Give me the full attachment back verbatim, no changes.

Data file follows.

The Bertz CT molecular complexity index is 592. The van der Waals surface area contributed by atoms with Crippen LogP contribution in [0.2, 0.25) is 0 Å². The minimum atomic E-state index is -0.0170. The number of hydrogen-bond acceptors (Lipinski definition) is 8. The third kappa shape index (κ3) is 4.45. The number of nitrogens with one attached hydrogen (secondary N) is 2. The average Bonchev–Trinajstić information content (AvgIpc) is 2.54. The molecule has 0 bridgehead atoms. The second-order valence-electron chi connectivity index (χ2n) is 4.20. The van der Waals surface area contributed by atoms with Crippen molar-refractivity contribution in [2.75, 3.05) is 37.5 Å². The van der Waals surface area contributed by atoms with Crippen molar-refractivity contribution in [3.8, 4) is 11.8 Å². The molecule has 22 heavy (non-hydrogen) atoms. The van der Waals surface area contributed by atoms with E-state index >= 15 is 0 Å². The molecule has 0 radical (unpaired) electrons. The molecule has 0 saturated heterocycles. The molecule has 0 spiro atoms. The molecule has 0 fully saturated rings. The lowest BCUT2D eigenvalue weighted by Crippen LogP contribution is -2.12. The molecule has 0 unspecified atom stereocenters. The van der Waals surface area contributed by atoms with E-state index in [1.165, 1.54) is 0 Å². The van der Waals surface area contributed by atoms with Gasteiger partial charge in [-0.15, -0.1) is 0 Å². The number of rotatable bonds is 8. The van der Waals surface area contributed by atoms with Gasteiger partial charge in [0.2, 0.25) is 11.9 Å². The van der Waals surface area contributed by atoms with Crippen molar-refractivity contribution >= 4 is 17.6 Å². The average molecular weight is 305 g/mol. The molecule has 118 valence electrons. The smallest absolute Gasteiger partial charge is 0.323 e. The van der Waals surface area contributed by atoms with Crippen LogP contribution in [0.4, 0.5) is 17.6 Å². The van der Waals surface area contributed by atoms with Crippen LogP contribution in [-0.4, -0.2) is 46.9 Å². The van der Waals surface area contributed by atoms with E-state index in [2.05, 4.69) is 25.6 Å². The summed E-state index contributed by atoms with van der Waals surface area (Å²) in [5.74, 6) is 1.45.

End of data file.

The Bertz CT molecular complexity index is 592. The van der Waals surface area contributed by atoms with Crippen LogP contribution in [0.2, 0.25) is 0 Å². The minimum atomic E-state index is -0.0170. The number of hydrogen-bond acceptors (Lipinski definition) is 8. The third kappa shape index (κ3) is 4.45. The number of nitrogens with one attached hydrogen (secondary N) is 2. The average Bonchev–Trinajstić information content (AvgIpc) is 2.54. The molecule has 0 bridgehead atoms. The second-order valence-electron chi connectivity index (χ2n) is 4.20. The van der Waals surface area contributed by atoms with Crippen molar-refractivity contribution in [2.75, 3.05) is 37.5 Å². The van der Waals surface area contributed by atoms with Crippen molar-refractivity contribution in [3.8, 4) is 11.8 Å². The molecule has 22 heavy (non-hydrogen) atoms. The van der Waals surface area contributed by atoms with E-state index >= 15 is 0 Å². The molecule has 0 radical (unpaired) electrons. The molecule has 0 saturated heterocycles. The molecule has 0 spiro atoms. The molecule has 0 fully saturated rings. The lowest BCUT2D eigenvalue weighted by Crippen LogP contribution is -2.12. The molecule has 0 unspecified atom stereocenters. The van der Waals surface area contributed by atoms with E-state index in [1.165, 1.54) is 0 Å². The van der Waals surface area contributed by atoms with Gasteiger partial charge in [-0.15, -0.1) is 0 Å². The number of rotatable bonds is 8. The van der Waals surface area contributed by atoms with Gasteiger partial charge in [0.2, 0.25) is 11.9 Å². The van der Waals surface area contributed by atoms with Crippen molar-refractivity contribution >= 4 is 17.6 Å². The average molecular weight is 305 g/mol. The molecule has 118 valence electrons. The smallest absolute Gasteiger partial charge is 0.323 e. The van der Waals surface area contributed by atoms with Crippen LogP contribution in [0.4, 0.5) is 17.6 Å². The van der Waals surface area contributed by atoms with Crippen LogP contribution in [-0.4, -0.2) is 46.9 Å². The van der Waals surface area contributed by atoms with E-state index in [2.05, 4.69) is 25.6 Å². The summed E-state index contributed by atoms with van der Waals surface area (Å²) in [5.74, 6) is 1.45.